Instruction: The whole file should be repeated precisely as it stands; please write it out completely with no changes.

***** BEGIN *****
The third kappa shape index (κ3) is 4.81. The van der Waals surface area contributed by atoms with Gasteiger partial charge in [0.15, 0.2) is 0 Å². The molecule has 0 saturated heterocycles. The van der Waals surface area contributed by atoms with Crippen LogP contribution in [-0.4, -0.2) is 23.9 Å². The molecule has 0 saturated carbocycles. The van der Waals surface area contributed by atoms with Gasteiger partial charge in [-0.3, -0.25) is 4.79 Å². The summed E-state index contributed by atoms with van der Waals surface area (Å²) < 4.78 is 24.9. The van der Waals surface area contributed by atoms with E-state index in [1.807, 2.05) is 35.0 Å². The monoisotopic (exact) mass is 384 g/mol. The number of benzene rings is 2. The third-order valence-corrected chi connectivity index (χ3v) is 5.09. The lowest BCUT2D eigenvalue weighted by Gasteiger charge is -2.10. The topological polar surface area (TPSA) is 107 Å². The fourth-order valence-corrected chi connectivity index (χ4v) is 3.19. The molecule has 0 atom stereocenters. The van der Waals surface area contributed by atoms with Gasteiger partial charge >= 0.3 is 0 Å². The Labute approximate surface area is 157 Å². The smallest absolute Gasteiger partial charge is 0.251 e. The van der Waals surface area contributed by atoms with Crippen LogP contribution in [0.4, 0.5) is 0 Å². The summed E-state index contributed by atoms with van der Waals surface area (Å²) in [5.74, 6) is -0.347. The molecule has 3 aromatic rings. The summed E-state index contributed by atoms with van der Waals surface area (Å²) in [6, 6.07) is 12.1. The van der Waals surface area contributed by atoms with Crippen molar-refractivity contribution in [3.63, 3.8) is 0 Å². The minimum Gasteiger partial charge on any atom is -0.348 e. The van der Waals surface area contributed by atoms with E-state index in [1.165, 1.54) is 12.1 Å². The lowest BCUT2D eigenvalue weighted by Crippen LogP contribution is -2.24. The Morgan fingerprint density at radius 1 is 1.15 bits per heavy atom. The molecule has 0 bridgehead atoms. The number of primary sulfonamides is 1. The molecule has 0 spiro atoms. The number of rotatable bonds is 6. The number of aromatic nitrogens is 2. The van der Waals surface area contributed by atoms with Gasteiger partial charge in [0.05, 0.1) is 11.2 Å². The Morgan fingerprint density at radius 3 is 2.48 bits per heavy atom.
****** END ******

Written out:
The third kappa shape index (κ3) is 4.81. The van der Waals surface area contributed by atoms with Gasteiger partial charge in [0.15, 0.2) is 0 Å². The molecule has 0 saturated heterocycles. The van der Waals surface area contributed by atoms with Crippen LogP contribution in [-0.4, -0.2) is 23.9 Å². The molecule has 0 saturated carbocycles. The van der Waals surface area contributed by atoms with Gasteiger partial charge in [-0.3, -0.25) is 4.79 Å². The summed E-state index contributed by atoms with van der Waals surface area (Å²) < 4.78 is 24.9. The van der Waals surface area contributed by atoms with E-state index in [1.807, 2.05) is 35.0 Å². The monoisotopic (exact) mass is 384 g/mol. The number of benzene rings is 2. The third-order valence-corrected chi connectivity index (χ3v) is 5.09. The lowest BCUT2D eigenvalue weighted by Gasteiger charge is -2.10. The topological polar surface area (TPSA) is 107 Å². The fourth-order valence-corrected chi connectivity index (χ4v) is 3.19. The molecule has 0 atom stereocenters. The van der Waals surface area contributed by atoms with Gasteiger partial charge >= 0.3 is 0 Å². The Labute approximate surface area is 157 Å². The smallest absolute Gasteiger partial charge is 0.251 e. The van der Waals surface area contributed by atoms with Crippen LogP contribution in [0.4, 0.5) is 0 Å². The summed E-state index contributed by atoms with van der Waals surface area (Å²) in [5.74, 6) is -0.347. The molecule has 3 aromatic rings. The summed E-state index contributed by atoms with van der Waals surface area (Å²) in [6, 6.07) is 12.1. The van der Waals surface area contributed by atoms with Crippen molar-refractivity contribution in [3.63, 3.8) is 0 Å². The minimum Gasteiger partial charge on any atom is -0.348 e. The van der Waals surface area contributed by atoms with E-state index in [1.165, 1.54) is 12.1 Å². The lowest BCUT2D eigenvalue weighted by Crippen LogP contribution is -2.24. The Morgan fingerprint density at radius 1 is 1.15 bits per heavy atom. The molecule has 0 bridgehead atoms. The number of primary sulfonamides is 1. The molecule has 0 spiro atoms. The number of rotatable bonds is 6. The number of aromatic nitrogens is 2. The van der Waals surface area contributed by atoms with Gasteiger partial charge in [0.05, 0.1) is 11.2 Å². The Morgan fingerprint density at radius 3 is 2.48 bits per heavy atom.